When we move we carry many things with us: clothes, mobile phones, ideas, money… and also pathogens! In this work we construct the largest network of transfers of patients among US hospitals. We show that this transfer network actually correlates with cases of C.diff. infections.
J Fernández-Gracia, JP Onnela, ML Barnett, VM Eguíluz, NA Christakis
Scientific reports 7 (1), 1-9
One of the things that the pandemic has done to our world is that the scientific community has turned many of their efforts to understand and try to control it from several disciplines. This extraordinary worldwide collaboration, together with the modern information and communication technologies, efforts to share the data and modern machine learning and bioinformatics techniques have given us the ability to observe the evolution of the different strains of the virus in almost real time. Here we use genetic data on SARS-COV2 isolates to test results of evolutionary theories in real time. In particular we show the approximate adherence to Yule’s model of the evolution of the different strains and also show that the architecture of the phylogenetic trees representing the families of strains is neither completely balanced, nor completely imbalanced, as seen in earlier studies. We also find that the variants of concern have shown a higher diversification in the RBD domain, which is responsible for binding with human cells, and thus a determinant for the infectiousness of the strain.
CM Duarte, DI Ketcheson, VM Eguíluz, S Agustí, J Fernández-Gracia, ...
Scientific reports 12 (1), 1-8
There are many ecosystems in which mutualistic relations, the ones that are beneficial for both species in interaction, are crucial for their survival. Piotr Kropotkin noticed very early that mutual aid had to be an important factor in evolution. Examples of this kind of ecosystem are the ones in which we have insects pollinating plants. The structure of these ecosystems is captured by bipartite networks and research has already shown that there are several structural characteristics that seem to pervade in them and are crucial for their stability and robustness. Here we use data on interactions between plants and pollinators in Mallorca and show how the progressive extinction of different species under different assumptions changes the characteristics of the network.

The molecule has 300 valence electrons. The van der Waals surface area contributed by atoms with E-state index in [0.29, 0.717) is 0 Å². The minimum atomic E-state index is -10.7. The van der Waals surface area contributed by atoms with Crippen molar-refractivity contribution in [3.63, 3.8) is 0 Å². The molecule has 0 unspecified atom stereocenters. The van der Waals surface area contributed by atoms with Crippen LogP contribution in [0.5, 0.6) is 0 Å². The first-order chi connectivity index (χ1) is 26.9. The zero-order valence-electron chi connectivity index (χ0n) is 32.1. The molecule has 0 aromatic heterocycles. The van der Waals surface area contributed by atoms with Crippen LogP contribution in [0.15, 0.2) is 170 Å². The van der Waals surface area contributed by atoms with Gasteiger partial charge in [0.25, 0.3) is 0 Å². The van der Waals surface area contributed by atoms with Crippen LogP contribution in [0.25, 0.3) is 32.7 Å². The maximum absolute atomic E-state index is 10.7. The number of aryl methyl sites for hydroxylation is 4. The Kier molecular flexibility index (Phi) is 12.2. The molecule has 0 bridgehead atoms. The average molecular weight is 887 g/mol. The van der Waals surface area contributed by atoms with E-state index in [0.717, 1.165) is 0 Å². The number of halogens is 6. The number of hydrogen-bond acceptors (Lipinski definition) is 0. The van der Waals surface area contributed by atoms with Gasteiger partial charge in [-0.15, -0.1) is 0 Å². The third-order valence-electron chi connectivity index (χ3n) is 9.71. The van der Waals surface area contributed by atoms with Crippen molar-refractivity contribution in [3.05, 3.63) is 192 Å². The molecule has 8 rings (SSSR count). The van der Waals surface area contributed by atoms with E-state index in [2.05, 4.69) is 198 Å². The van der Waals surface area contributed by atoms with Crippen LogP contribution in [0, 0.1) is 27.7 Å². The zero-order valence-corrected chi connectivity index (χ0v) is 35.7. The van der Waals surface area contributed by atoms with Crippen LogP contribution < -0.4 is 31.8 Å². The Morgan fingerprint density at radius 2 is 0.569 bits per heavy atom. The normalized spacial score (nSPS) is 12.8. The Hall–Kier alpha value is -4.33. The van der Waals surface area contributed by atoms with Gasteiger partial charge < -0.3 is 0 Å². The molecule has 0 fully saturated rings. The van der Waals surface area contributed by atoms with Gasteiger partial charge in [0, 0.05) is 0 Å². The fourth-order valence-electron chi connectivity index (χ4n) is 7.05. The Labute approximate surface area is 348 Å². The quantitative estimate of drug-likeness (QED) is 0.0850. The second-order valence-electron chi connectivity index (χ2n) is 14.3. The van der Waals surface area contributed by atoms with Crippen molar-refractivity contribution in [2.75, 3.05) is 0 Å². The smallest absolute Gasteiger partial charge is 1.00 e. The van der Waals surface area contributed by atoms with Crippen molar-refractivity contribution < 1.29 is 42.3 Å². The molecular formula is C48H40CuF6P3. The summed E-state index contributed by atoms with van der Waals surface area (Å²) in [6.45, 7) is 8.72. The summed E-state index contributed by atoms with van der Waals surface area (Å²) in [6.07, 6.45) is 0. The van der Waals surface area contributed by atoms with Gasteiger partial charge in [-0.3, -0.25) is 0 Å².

S Sheykhali, J Fernández-Gracia, A Traveset, M Ziegler, CR Voolstra, ...
Scientific reports 10 (1), 1-12
In our life we are embedded in different networks - our friendships, our relatives, the hierarchies at the workplace or the transport networks we use in space. This networks are intertwined and their characteristics affect each other in different feedback loops. The study of them in isolation is useful, but in order to advance we need higher order structures. Take for example your network of acquaintances. They are probably spread in space, but , in order to form, you have mostly met in the same place with most of your friends. Here we propose a model for the embedding of one network into another, where the largest network is thought as a social network and the other is a spatial network. Using random walks with only one parameter - the stopping probability - we are able to create embeddings of the social network in space that range from very local (all your friends are near) to very delocalized (where your friends could be very far away).
J Fernández-Gracia, JP OnnelaScientific reports9 (1), 1-7
The COVID-19 pandemic hit us hard all over the world. Islands are a suitable model for the study of their dynamics due to their quasi-isolation (even more during lockdown). During the first wave we studied the dynamics of the epidemics in the balearic islands and explored different scenarios for the risk of a second wave. The model we used is a typical SEIR model in a metapopulation context with recurrent mobility of agents. We were able to assess not only the risk of a secondary wave, but also the parameters of the model and the fraction of infected individuals that had gone unseen by the health monitoring system.
VM Eguíluz, J Fernández-Gracia, JP Rodríguez, JM Pericàs, C Melián
Frontiers in medicine 7, 905
Elections are crucial in democracy and their results form from different mechanisms from the individual to the collective. In this paper we show how a simple model of opinion competition, the Voter Model, with a realistic social context for the agents, based on the spatial population distribution and the commuting patterns of the individuals, is capable of reproducing statistical features of election results. In particular the model is able to capture the stationarity of the dispersion of vote-share distributions and the long range logarithmic decay in correlations of vote-shares.
J Fernández-Gracia, K Suchecki, JJ Ramasco, M San Miguel, VM Eguíluz
Physical review letters 112 (15), 158701